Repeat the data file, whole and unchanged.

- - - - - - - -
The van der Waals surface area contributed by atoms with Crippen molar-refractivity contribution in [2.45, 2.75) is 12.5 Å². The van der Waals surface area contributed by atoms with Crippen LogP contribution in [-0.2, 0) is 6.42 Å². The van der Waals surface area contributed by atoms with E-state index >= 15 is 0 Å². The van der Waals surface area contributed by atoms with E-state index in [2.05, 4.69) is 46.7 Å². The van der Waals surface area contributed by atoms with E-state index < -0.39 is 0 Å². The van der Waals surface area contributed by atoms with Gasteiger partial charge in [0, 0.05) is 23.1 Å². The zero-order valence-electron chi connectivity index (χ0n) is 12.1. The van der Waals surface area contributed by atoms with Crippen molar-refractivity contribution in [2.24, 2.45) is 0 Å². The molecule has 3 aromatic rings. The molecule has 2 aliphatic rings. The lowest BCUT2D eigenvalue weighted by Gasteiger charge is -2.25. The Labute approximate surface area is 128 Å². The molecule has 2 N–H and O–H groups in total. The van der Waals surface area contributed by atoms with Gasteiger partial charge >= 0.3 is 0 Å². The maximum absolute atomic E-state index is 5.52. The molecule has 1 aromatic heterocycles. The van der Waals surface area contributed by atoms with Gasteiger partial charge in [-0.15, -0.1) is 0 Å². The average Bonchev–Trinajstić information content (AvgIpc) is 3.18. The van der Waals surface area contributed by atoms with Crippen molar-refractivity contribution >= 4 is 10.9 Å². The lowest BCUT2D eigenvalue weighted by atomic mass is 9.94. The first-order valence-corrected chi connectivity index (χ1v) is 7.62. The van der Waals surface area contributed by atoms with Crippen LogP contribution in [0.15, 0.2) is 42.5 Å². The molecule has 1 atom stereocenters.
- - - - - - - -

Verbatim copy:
The van der Waals surface area contributed by atoms with Crippen molar-refractivity contribution in [2.45, 2.75) is 12.5 Å². The van der Waals surface area contributed by atoms with Crippen LogP contribution in [-0.2, 0) is 6.42 Å². The van der Waals surface area contributed by atoms with E-state index >= 15 is 0 Å². The van der Waals surface area contributed by atoms with E-state index in [2.05, 4.69) is 46.7 Å². The van der Waals surface area contributed by atoms with E-state index < -0.39 is 0 Å². The van der Waals surface area contributed by atoms with Gasteiger partial charge in [0, 0.05) is 23.1 Å². The zero-order valence-electron chi connectivity index (χ0n) is 12.1. The van der Waals surface area contributed by atoms with Crippen molar-refractivity contribution in [2.24, 2.45) is 0 Å². The molecule has 3 aromatic rings. The molecule has 2 aliphatic rings. The lowest BCUT2D eigenvalue weighted by Gasteiger charge is -2.25. The Labute approximate surface area is 128 Å². The molecule has 2 N–H and O–H groups in total. The van der Waals surface area contributed by atoms with Gasteiger partial charge >= 0.3 is 0 Å². The maximum absolute atomic E-state index is 5.52. The molecule has 1 aromatic heterocycles. The van der Waals surface area contributed by atoms with Gasteiger partial charge in [-0.15, -0.1) is 0 Å². The average Bonchev–Trinajstić information content (AvgIpc) is 3.18. The van der Waals surface area contributed by atoms with Crippen molar-refractivity contribution >= 4 is 10.9 Å². The lowest BCUT2D eigenvalue weighted by atomic mass is 9.94. The first-order valence-corrected chi connectivity index (χ1v) is 7.62. The van der Waals surface area contributed by atoms with Crippen LogP contribution in [0.15, 0.2) is 42.5 Å². The molecule has 1 atom stereocenters.